Stopping native forest logging avoids the emissions released when forests are cut and burned. It would also allow continued forest growth and regrowth of previously logged areas, which draws down carbon from the atmosphere and increases the amount held in the forest ecosystem.
The natural biodiversity of our native forests makes them more resilient to external disturbances such as climate change. These forests have larger and more stable carbon stocks than logged areas, newly planted forests and plantations.
If we compare forests protected for conservation with those harvested for commodity production in the Victorian Central Highlands, research shows conservation delivers the greatest climate benefits through continued forest growth and accumulating carbon stocks.
There are growing calls to create the Great Forests National Park to the north and east of Melbourne, which would protect a further 355,000 hectares and more than double protected forests in the Central Highlands.

Net zero: Deep, rapid, sustained cuts needed
The world’s nations are aiming to reach “net zero” by mid-century. Meeting this target will require deep and rapid cuts in carbon dioxide emissions as well as pulling carbon out of the atmosphere into land sinks, especially forests.
The land sector is unique in that it can be both a source (logging, agriculture) and a sink (forest regrowth, for instance) for carbon. The natural way forests take up carbon can be increased through natural regrowth or plantations.
Unfortunately, the current approach, based on IPCC guidelines, to counting this type of natural carbon storage can lead to perverse outcomes.
The carbon sink from forest regrowth only counts towards the “removals” part of net zero when it results from changes we make, such as ending native forest logging. It doesn’t count if it’s regrowth after a natural event such as a bushfire. It’s important to count only human-induced changes in our climate targets.
Tree planting, on the other hand, can be counted towards net-zero targets, despite the fact that newly planted trees will take centuries to sequester as much carbon as found in an old-growth forest.
This type of accounting—known as flow-based accounting—can mean a premium is placed on planting and maintaining young forests with high carbon uptake rates, overlooking the substantial benefits of protecting larger trees in native forests.
That is, this approach favors carbon sequestration (the process of taking carbon out of the atmosphere and storing it in wood) over carbon storage (the total carbon stocks already contained in a forest).
A comprehensive approach to forest carbon accounting would recognize both flows of carbon (as sequestration) and carbon stocks (as storage) that contribute to the benefits that native forests offer for reducing emissions.

Carbon accounting needs more clarity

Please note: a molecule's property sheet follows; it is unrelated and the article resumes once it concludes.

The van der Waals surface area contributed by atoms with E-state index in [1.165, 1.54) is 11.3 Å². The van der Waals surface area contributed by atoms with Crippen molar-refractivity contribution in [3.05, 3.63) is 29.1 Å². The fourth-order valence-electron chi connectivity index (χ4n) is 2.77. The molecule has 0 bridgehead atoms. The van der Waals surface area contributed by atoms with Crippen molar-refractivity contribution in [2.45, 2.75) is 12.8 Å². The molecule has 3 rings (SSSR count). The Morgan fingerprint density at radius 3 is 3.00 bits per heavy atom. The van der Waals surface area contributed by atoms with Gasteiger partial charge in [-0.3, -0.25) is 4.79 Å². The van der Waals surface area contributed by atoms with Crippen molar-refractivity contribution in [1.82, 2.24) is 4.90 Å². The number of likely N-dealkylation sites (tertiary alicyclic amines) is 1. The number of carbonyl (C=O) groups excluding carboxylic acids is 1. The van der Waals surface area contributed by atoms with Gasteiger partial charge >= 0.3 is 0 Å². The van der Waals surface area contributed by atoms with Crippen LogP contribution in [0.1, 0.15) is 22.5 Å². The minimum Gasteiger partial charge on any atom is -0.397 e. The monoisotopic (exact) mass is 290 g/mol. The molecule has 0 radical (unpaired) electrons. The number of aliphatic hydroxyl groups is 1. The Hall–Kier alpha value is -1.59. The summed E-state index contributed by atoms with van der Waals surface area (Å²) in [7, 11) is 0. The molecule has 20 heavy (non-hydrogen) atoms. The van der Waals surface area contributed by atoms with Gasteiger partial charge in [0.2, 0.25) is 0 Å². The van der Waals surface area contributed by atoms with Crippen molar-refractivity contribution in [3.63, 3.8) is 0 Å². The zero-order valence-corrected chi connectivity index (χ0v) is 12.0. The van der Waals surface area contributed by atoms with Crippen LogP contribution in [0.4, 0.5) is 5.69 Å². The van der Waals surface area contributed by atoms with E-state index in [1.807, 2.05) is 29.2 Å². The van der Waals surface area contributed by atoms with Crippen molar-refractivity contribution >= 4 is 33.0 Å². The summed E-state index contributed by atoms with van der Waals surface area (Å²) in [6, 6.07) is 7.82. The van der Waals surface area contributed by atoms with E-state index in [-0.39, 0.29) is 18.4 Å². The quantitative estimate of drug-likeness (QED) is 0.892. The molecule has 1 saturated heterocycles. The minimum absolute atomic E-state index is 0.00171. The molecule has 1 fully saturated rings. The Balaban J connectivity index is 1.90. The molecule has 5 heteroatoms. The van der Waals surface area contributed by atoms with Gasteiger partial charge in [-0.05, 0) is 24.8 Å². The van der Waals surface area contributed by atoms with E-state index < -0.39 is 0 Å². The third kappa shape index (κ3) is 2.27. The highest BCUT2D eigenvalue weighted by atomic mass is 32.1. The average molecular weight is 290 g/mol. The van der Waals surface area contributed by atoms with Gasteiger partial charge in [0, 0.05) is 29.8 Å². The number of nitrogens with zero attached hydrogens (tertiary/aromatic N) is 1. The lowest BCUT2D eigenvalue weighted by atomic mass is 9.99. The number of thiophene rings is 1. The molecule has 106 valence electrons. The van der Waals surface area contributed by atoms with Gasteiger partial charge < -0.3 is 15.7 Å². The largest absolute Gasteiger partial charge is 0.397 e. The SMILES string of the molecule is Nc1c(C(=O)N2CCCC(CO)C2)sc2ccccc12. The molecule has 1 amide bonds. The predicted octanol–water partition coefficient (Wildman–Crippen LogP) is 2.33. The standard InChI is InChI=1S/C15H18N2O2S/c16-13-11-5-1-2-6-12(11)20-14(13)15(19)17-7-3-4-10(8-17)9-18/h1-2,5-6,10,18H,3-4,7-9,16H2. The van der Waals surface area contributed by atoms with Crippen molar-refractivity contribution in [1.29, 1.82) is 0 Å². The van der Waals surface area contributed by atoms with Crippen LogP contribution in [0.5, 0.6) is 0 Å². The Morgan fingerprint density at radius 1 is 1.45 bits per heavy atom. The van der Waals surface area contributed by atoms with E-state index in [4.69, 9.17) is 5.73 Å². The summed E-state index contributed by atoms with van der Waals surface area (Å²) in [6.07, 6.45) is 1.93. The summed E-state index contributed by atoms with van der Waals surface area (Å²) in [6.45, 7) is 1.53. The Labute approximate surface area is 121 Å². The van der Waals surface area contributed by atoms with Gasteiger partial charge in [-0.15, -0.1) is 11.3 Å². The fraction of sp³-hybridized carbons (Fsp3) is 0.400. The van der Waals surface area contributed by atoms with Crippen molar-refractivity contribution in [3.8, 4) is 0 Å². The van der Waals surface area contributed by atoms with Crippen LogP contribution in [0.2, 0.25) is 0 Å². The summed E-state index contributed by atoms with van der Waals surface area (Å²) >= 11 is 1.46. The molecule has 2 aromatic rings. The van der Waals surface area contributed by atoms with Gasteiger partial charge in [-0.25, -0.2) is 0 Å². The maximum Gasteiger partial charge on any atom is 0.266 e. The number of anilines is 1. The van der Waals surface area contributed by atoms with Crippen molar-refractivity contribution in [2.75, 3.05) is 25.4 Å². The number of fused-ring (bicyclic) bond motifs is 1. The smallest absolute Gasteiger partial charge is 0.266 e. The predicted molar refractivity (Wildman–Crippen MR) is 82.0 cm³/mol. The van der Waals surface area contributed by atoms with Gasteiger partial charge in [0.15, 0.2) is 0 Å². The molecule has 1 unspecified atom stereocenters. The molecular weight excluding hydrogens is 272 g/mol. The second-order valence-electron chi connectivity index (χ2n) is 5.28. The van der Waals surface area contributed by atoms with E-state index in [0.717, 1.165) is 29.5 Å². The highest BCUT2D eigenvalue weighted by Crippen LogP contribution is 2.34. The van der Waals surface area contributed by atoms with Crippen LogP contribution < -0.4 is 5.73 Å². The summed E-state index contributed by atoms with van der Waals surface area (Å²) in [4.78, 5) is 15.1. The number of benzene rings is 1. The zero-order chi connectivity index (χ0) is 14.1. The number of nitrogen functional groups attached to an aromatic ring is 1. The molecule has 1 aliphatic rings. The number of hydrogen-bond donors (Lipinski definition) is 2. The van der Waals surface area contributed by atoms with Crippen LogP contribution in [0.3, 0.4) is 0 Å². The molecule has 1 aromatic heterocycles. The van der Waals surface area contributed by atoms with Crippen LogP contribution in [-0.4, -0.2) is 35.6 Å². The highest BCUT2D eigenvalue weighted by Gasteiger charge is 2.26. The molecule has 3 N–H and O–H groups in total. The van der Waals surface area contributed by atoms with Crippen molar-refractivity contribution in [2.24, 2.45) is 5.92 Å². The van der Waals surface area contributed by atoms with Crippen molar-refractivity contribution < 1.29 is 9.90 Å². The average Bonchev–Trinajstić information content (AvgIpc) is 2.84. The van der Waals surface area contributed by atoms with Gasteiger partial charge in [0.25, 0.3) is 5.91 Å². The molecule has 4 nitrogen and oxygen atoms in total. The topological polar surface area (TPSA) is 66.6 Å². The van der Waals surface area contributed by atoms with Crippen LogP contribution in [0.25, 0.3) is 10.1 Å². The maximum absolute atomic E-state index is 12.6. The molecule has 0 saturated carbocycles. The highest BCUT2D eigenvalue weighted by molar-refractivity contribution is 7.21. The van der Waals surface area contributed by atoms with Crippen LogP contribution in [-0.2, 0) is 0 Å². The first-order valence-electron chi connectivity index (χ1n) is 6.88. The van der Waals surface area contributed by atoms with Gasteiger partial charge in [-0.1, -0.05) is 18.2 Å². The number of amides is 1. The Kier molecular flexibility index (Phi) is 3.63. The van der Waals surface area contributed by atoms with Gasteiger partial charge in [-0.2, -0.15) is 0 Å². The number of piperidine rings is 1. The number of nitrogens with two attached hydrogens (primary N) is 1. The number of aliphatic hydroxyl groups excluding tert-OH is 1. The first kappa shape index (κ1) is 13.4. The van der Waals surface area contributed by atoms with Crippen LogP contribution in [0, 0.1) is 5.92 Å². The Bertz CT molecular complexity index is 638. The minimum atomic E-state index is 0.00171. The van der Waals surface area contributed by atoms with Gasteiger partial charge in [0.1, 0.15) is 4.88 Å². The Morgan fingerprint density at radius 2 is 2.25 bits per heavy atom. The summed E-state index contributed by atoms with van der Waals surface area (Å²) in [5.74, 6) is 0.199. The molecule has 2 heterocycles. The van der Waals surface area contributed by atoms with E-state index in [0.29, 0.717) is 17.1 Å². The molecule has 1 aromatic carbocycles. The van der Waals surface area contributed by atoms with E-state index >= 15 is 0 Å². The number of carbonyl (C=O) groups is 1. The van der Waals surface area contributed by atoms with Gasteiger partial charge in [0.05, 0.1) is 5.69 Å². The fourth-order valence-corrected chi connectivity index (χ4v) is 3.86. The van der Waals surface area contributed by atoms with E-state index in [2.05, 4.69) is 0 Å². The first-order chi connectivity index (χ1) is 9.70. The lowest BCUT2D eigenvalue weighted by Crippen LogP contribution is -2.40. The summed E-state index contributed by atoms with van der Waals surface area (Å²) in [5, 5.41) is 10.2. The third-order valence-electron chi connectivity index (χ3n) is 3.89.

This becomes a problem when forests and fossil fuels are included in a net accounting framework, such as the one used in Australia’s national greenhouse gas inventory.
In net accounts, emissions (from fossil fuel and land sectors) within a year are added to removals, which includes the sequestration of carbon into forests and other ecosystems.
Because this type of accounting only counts the flows of carbon—not existing stocks—it omits the climate benefits of protecting existing forests, whose stored carbon dwarfs the amount Australia emits from fossil fuels each year.
But if we separated out targets for the fossil fuel and land sectors, we could properly treat forest carbon stocks as an asset, giving us incentives to protect them.
Another problem with net accounting is it treats all carbon as equivalent, meaning a ton of carbon sequestered in trees compensates for a ton of carbon from burned fossil fuels. This has no scientific basis. Carbon dioxide emissions are effectively permanent, as the buried carbon we dig up and burn stays in the atmosphere for millennia, while carbon in trees is temporary in comparison.
As trees grow, their carbon storage compensates for earlier logging and clearing emissions, which is an important climate benefit. But we’re not comparing apples and apples—forest carbon doesn’t compensate for fossil fuel emissions.
Logging bans are important, but no substitute for ending oil and gas
While ending the clearing and logging of native vegetation is vital for both climate and biodiversity, it’s no substitute for preventing emissions from fossil fuels.
To make this clearer, we must urgently set separate targets for emissions cuts for fossil fuels and increased carbon removal in the land sector. This will ensure phasing out fossil fuel use is not delayed by planting trees, and that the carbon stocks of biodiverse and carbon-dense native forests are protected.

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Ending native forest logging would help Australia’s climate goals much more than planting trees (2024, June 16)